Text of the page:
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Ghost Mines of Yosemite (1958) by Douglass Hubbard


A PARTY OF FOUR of the directors together had visited the properties in the summer of 1882 and found the extent, condition, and promise of them “much better than . . . had been reported:

‘The naked-eye characteristics of the ore, the quantities of ore exposed and on the ore dumps, its assay value and the estimated bullion value, have been in no manner misrepresented. The relative position of the ledges in respect to the situation of the tunnel, are most favorable, affording an exceedingly cheap avenue for the extraction of ore, with ready access to the contemplated mills. An ample quantity and fall of water is contiguous for extensive motive power if desired; wood is abundant. In brief, the company possesses all the needed elements for mining and milling upon a comprehensive scale with the least possible expense. From information collected from experienced men we are satisfied that the entire outlay per ton of ore, both mining and milling, will not exceed two and a half dollars.

‘Our visit of inspection has given us great gratification; we are satisfied that the company is in possession of mines of great wealth.’ ”

  Almon Brooks
  Jos. J. Parker
  R. N. Swift
  Wm. C. N. Swift
            Directors 58

The prospect of such an enormous yield when the great ore veins of the Sheepherder was reached by the tunnel caused the directors to advance the treasury stock from $1 per share to $2. A short time later it was advanced to $5 and trouble began. This move stopped all sales, and to secure money for operating expenses, loans were obtained from individuals and banks, the latter by three of the directors endorsing the company’s notes and taking treasury stock as collateral. Charles Barney had made his reconnaissance to Bennettville. The directors had “entire confidence in his honesty, and he made to us such unqualified reports of the very great value and enormous extent of the mines in question that we had no doubt of their value, and hence our willingness to advance funds and take the responsibilities.’”

[click to enlarge]

At the mine all eyes were on the tunnel being ground slowly but steadily through slate and quartzite toward the Sheepherder.

“When Mr. Barney returned to New Bedford . . . he at once interviewed Mr. Bennett and told him that it would never do to make an exact report of the properties, as the ledges were so very great, and the quantities of ore and their assay value so large, that such a report would be considered an exaggeration, as such a state of things would be deemed an impossibility by experienced mining engineers, and his report, therefore, was toned-down and made very conservative. . . .” 1

The tunnel progressed steadily.

April 5, 1884 — Jim Campbell went to Tioga Wednesday on snowshoes, packing 48 pounds of dope for the journals of the machinery at the Great Sierra tunnel. 59

At a cost of $10,687.40, new and heavy machinery was ordered from Parke and Lacy of San Francisco of sufficient strength and capacity to more than quadruple the amount and speed of the work in driving the tunnel. 60 It never reached Bennettville.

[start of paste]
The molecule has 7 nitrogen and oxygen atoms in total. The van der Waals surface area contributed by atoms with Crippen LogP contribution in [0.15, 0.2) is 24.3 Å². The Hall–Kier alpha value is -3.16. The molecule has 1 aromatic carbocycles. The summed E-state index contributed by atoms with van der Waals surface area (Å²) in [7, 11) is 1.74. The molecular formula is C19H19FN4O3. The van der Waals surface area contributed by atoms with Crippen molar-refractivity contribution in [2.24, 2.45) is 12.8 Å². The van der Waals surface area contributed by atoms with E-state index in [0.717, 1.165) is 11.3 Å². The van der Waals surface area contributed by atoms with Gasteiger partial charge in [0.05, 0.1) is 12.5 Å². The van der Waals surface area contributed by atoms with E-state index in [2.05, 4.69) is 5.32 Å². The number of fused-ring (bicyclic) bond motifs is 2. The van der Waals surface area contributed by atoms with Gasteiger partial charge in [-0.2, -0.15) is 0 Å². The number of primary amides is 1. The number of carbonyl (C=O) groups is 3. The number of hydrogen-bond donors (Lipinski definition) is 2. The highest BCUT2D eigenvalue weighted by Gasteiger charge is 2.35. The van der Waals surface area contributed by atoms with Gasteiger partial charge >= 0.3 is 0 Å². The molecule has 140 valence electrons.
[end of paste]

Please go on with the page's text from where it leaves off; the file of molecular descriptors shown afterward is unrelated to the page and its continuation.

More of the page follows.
In every mail leaving Bennettville a progress report was sent to President Bennett in New Bedford, giving conditions in the tunnel, at the saw mill, on the wagon road, and the weather.

Things looked good at Bennettville:

May 31, 1884 — The tunnel of the Great Sierra Con. S. Co. is being steadily pushed for the Sheepherder Lode . . . the adit being in, at the first of the present week, about 1,632 feet. A good deal of anxiety prevails, from ocean to ocean, over the progress of this great work, and some very silly speculations, croaking, and predictions have been indulged in about it by the uninformed—such as that the Sheepherder had been cut and found to be extremely rich; that it had been cut and found to be barren; that the place where it ought to have been had been passed and no lode found . . . At 23 feet a week it will take exactly seven weeks from last Monday to make 161 feet—so that the Sheepherder vein should be reached on Monday, the 14th of July next. . . .

And some day, not far distant, the development of these almost-limitless sources of wealth will place Mono county far in advance, as a bullion producer, of any other similar area or territory on the continent or in the world—and to no one corporation or association will so much credit be due for this result as to the Great Sierra Consolidated Silver Company and its chief stockholders, Thomas Bennett, Jr. and Wm. C. N. Swift of New Bedford, Massachusetts, who have already expended some hundreds of thousands of dollars on development work in Tioga District and in the construction of an excellent and costly wagon road (the Tioga Road) to that lofty and theretofore inaccessible region. May their reward be speedy ad commensurate with their unfaltering faith, indefatigable energy, and daring enterprise, is the universal sentiment of the people of this section. 61

A move by one of the Eastern stockholders, possibly William Swift, secured a sufficient number of shares to give control to that group. This may be where Judge Joseph Parker bowed out. Relations in the company were strained, with the East carrying the major financial burden. But matters remained comparatively quiet and tunnel work progressed until the close of the year 1883 when the company was without money, all of its treasury stock pledged as security and the stockholders refusing to make further loans on the company’s paper.’ 1

Next: 19. Beginning of the EndContentsPrevious: 17. Intrigue

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Online Library: Title Author California Geology History Indians Muir Mountaineering Nature Management